The anchor was a struggle to break out this morning. After motoring astern and ahead we were clearly moving out into the river but it was very heavy work on the windlass. The reason for this became clear as the anchor came up with a good 4 or 5 foot long rusty iron bar across it, my guess is that it was the cross piece of an old anchor. We got a warp around the bar then dropped the anchor (and all 70 meters chain and warp, must remember to put the clutch back on next time), retrieved the anchor and dropped the iron bar out in deep water away from the anchorage before finally getting under way.
Out at sea the wind had picked up. Our original plan had been to make for Mevagissey but the almanac advised against making this entry in more than a force 3 so we pressed on to Fowey, weaving through a keel boat race in the entrance then a temporary stop on the town pontoon to pick up water before settling down on one of the visitor's pontoons in the river.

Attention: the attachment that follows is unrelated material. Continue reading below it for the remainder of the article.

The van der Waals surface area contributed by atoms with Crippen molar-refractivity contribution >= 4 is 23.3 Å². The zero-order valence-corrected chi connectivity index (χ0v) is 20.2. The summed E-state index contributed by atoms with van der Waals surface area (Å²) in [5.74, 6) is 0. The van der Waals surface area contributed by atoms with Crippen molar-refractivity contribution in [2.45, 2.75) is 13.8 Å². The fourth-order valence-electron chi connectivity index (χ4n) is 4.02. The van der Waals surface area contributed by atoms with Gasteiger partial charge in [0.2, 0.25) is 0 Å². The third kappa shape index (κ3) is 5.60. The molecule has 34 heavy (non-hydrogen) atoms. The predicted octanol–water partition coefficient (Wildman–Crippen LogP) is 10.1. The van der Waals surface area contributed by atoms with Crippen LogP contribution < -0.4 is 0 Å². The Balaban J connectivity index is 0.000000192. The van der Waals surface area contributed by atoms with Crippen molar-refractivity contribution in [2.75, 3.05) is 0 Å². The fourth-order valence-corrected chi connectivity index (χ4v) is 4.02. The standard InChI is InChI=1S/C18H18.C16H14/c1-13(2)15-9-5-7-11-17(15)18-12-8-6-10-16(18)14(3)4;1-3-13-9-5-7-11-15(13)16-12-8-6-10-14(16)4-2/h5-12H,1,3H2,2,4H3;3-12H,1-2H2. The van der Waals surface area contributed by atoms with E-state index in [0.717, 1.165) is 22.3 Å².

30 th July Fowey to Plymouth
21 nautical miles
A gentle start with the wind gradually building through the day. Got the chute up and had a good reach most of the way along the coast, leaving all the boats on white sails in our wake.
Rounding Rame Head brought us onto a run and we goosewinged with the chute and main for a while before deciding the drop the chute, which proved a struggle as the snuffer had got twisted and needed some effort to pull down.
In the harbour we made our way through a classic boat race and in to Queen Anne's Battery then off into town to meet Sue's parents for dinner.
31 th July Plymouth to Salcombe
17 nautical miles
A blustery squally day with the wind going from force 2 to force 6 in a matter of minutes, not a good day for the chute so we reached along making good time on the white sails. The Salcombe bar didn't live up to it's fearsome reputation (though I wouldn't like to cross it in an onshore gale) and the harbour mistress met us and showed us to a mooring. For a bit of a change we reversed on to the buoy then turned the boat around with a long warp (clearly setting a trend because a few hours later we saw another boat doing the same thing.
The evening forecast was for strong winds tomorrow, easing the next day and going north west, so we decided to spend the next day in Salcombe.
2 nd /3 rd August Salcomb to Eastbourne
157 nautical miles
The forecast is now saying force 5 or 6 overnight easing in the morning so our plan is to make for Ramsgate with Brighton and Eastbourne as possible diversions.